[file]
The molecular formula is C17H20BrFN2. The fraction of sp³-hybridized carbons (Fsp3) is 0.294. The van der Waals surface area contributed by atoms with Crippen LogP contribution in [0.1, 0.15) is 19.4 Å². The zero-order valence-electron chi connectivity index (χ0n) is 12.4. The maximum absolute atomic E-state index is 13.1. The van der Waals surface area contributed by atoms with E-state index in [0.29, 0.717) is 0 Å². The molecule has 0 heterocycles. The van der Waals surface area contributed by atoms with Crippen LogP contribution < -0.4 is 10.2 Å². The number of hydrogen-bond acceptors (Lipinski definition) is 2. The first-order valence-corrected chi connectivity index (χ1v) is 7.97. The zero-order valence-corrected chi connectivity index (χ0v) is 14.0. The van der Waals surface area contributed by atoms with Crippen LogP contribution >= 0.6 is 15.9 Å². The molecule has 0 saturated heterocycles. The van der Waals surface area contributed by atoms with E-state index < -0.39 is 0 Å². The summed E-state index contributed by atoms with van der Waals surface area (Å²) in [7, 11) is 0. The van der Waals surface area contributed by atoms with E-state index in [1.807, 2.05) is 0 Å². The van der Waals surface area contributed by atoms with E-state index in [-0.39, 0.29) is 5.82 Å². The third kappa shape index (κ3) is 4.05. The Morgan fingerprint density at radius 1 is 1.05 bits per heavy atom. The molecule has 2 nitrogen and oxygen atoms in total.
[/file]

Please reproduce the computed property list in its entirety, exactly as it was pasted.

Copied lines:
The molecular formula is C17H20BrFN2. The fraction of sp³-hybridized carbons (Fsp3) is 0.294. The van der Waals surface area contributed by atoms with Crippen LogP contribution in [0.1, 0.15) is 19.4 Å². The zero-order valence-electron chi connectivity index (χ0n) is 12.4. The maximum absolute atomic E-state index is 13.1. The van der Waals surface area contributed by atoms with E-state index in [0.29, 0.717) is 0 Å². The molecule has 0 heterocycles. The van der Waals surface area contributed by atoms with Crippen LogP contribution < -0.4 is 10.2 Å². The number of hydrogen-bond acceptors (Lipinski definition) is 2. The first-order valence-corrected chi connectivity index (χ1v) is 7.97. The zero-order valence-corrected chi connectivity index (χ0v) is 14.0. The van der Waals surface area contributed by atoms with Crippen LogP contribution >= 0.6 is 15.9 Å². The molecule has 0 saturated heterocycles. The van der Waals surface area contributed by atoms with E-state index < -0.39 is 0 Å². The summed E-state index contributed by atoms with van der Waals surface area (Å²) in [7, 11) is 0. The van der Waals surface area contributed by atoms with E-state index in [1.807, 2.05) is 0 Å². The van der Waals surface area contributed by atoms with E-state index in [-0.39, 0.29) is 5.82 Å². The third kappa shape index (κ3) is 4.05. The Morgan fingerprint density at radius 1 is 1.05 bits per heavy atom. The molecule has 2 nitrogen and oxygen atoms in total.